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Competitiveness report

WEF warns Switzerland about dangers of populism

For the sixth year in a row Switzerland is the most competitive country in the world, according to the World Economic Forum (WEF). But there are clouds on the horizon in the form of anti-immigration initiatives. 

As in previous years, Switzerland benefits from the transparency of its institutions, its innovation and research capacity, excellent cooperation between the private and public sectors, an efficient labour market, its education system and infrastructure, said the WEF, in its annual competitiveness report published on Wednesday. 

However, this year the Geneva-based organisation warned that the increasing difficulties experienced by companies in attracting skilled workers threatened the country’s competitive future. 

Since 2012, Switzerland has dropped from 14th to 24th on the indicator measuring the availability of engineers and scientists. Business leaders who replied to the report cited finding skilled staff was the biggest problem when doing business with Switzerland. 

Potential skills shortage 

“The acceptance of the people’s initiative on February 9 [when 50.3% of voters backed limiting EU immigration] hasn’t yet had an effect on the competitiveness of the Swiss economy. We still don’t know how it will be implemented,” said Thierry Geiger, director of the WEF.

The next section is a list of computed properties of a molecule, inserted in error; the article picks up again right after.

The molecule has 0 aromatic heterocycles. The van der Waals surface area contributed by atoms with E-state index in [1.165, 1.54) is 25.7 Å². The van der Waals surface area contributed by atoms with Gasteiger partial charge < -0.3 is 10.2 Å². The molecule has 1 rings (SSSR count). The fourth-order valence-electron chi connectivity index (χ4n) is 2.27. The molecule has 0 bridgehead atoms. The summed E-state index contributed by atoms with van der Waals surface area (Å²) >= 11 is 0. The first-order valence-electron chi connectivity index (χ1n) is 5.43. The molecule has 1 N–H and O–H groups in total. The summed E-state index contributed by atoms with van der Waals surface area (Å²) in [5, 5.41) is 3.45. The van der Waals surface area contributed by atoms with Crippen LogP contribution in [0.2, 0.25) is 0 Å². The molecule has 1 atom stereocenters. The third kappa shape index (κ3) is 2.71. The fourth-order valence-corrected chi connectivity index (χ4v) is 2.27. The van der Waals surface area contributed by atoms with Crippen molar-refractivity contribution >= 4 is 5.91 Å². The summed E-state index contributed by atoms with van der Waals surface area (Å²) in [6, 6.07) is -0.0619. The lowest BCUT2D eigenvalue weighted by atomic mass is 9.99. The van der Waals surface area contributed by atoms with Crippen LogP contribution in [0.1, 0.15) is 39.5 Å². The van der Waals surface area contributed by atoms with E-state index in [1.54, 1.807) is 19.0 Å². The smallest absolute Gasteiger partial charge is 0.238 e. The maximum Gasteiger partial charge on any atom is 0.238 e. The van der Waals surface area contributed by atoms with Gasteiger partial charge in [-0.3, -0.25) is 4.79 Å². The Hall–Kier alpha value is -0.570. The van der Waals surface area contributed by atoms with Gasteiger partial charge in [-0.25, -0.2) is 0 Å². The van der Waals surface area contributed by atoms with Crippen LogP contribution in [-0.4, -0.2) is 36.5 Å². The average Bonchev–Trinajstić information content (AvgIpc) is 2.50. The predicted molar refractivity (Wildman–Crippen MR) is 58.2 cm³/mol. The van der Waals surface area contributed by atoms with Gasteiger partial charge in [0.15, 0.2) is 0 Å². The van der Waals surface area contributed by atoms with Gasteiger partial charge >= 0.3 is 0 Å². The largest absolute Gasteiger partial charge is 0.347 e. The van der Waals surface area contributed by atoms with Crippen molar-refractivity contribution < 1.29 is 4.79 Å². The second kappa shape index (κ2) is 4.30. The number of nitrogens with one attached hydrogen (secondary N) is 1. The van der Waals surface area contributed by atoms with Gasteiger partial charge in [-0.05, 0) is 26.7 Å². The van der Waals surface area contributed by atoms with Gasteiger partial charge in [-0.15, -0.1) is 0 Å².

“However, the multiplication of popular initiatives could threaten Switzerland’s ability to innovate by attracting talent. If in future access to the labour market is limited, that could result in a skills shortage. It’s a significant challenge to deal with.” 

As in 2013, Singapore ranks second, ahead of the United States, which climbed two places. Then follow Finland, Germany, Japan, Hong Kong, the Netherlands, Britain and Sweden. 

Switzerland’s other two neighbours don’t come out of the study particularly well: France and Italy are stagnating in 23rd and 49th place respectively. This is due to a failure to implement reforms, according to the report’s authors. 

On November 30, Swiss voters will have their say on an initiative of the environmentalist group Ecopop that aims to protect the environment and natural resources by limiting immigration to 0.2% of annual population growth.

swissinfo.ch and agencies



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